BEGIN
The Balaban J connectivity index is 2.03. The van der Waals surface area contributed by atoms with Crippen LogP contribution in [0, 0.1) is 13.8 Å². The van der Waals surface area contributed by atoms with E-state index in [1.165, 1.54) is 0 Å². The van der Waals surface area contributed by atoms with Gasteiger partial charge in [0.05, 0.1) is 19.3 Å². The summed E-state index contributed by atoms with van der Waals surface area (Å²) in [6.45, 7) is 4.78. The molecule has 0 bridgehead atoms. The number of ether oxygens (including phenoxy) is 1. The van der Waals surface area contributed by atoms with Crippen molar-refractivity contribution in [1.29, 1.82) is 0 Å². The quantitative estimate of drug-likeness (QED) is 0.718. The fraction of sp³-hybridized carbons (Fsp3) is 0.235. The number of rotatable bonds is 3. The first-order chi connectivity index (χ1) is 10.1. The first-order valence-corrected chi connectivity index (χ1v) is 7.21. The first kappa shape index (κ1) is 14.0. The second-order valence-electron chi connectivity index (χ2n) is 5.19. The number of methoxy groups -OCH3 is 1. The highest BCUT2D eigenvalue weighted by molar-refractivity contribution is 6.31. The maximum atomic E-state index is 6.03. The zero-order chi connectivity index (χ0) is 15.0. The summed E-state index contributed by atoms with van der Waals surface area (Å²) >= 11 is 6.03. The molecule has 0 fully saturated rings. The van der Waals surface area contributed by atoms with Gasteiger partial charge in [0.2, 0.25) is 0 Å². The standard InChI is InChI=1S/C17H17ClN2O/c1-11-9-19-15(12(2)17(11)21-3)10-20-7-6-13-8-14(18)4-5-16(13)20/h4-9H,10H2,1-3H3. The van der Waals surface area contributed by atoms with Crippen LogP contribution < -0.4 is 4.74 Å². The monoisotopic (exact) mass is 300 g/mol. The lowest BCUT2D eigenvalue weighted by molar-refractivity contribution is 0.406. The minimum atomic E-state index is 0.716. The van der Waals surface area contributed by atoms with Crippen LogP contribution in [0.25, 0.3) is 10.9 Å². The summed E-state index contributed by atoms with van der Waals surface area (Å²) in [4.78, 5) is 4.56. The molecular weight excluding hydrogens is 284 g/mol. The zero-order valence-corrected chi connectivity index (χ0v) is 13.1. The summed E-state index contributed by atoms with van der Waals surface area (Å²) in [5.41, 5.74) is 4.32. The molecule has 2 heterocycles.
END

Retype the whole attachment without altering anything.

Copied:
The Balaban J connectivity index is 2.03. The van der Waals surface area contributed by atoms with Crippen LogP contribution in [0, 0.1) is 13.8 Å². The van der Waals surface area contributed by atoms with E-state index in [1.165, 1.54) is 0 Å². The van der Waals surface area contributed by atoms with Gasteiger partial charge in [0.05, 0.1) is 19.3 Å². The summed E-state index contributed by atoms with van der Waals surface area (Å²) in [6.45, 7) is 4.78. The molecule has 0 bridgehead atoms. The number of ether oxygens (including phenoxy) is 1. The van der Waals surface area contributed by atoms with Crippen molar-refractivity contribution in [1.29, 1.82) is 0 Å². The quantitative estimate of drug-likeness (QED) is 0.718. The fraction of sp³-hybridized carbons (Fsp3) is 0.235. The number of rotatable bonds is 3. The first-order chi connectivity index (χ1) is 10.1. The first-order valence-corrected chi connectivity index (χ1v) is 7.21. The first kappa shape index (κ1) is 14.0. The second-order valence-electron chi connectivity index (χ2n) is 5.19. The number of methoxy groups -OCH3 is 1. The highest BCUT2D eigenvalue weighted by molar-refractivity contribution is 6.31. The maximum atomic E-state index is 6.03. The zero-order chi connectivity index (χ0) is 15.0. The summed E-state index contributed by atoms with van der Waals surface area (Å²) >= 11 is 6.03. The molecule has 0 fully saturated rings. The van der Waals surface area contributed by atoms with Gasteiger partial charge in [0.2, 0.25) is 0 Å². The standard InChI is InChI=1S/C17H17ClN2O/c1-11-9-19-15(12(2)17(11)21-3)10-20-7-6-13-8-14(18)4-5-16(13)20/h4-9H,10H2,1-3H3. The van der Waals surface area contributed by atoms with Crippen LogP contribution < -0.4 is 4.74 Å². The monoisotopic (exact) mass is 300 g/mol. The lowest BCUT2D eigenvalue weighted by molar-refractivity contribution is 0.406. The minimum atomic E-state index is 0.716. The van der Waals surface area contributed by atoms with Crippen LogP contribution in [0.25, 0.3) is 10.9 Å². The summed E-state index contributed by atoms with van der Waals surface area (Å²) in [4.78, 5) is 4.56. The molecular weight excluding hydrogens is 284 g/mol. The zero-order valence-corrected chi connectivity index (χ0v) is 13.1. The summed E-state index contributed by atoms with van der Waals surface area (Å²) in [5.41, 5.74) is 4.32. The molecule has 2 heterocycles.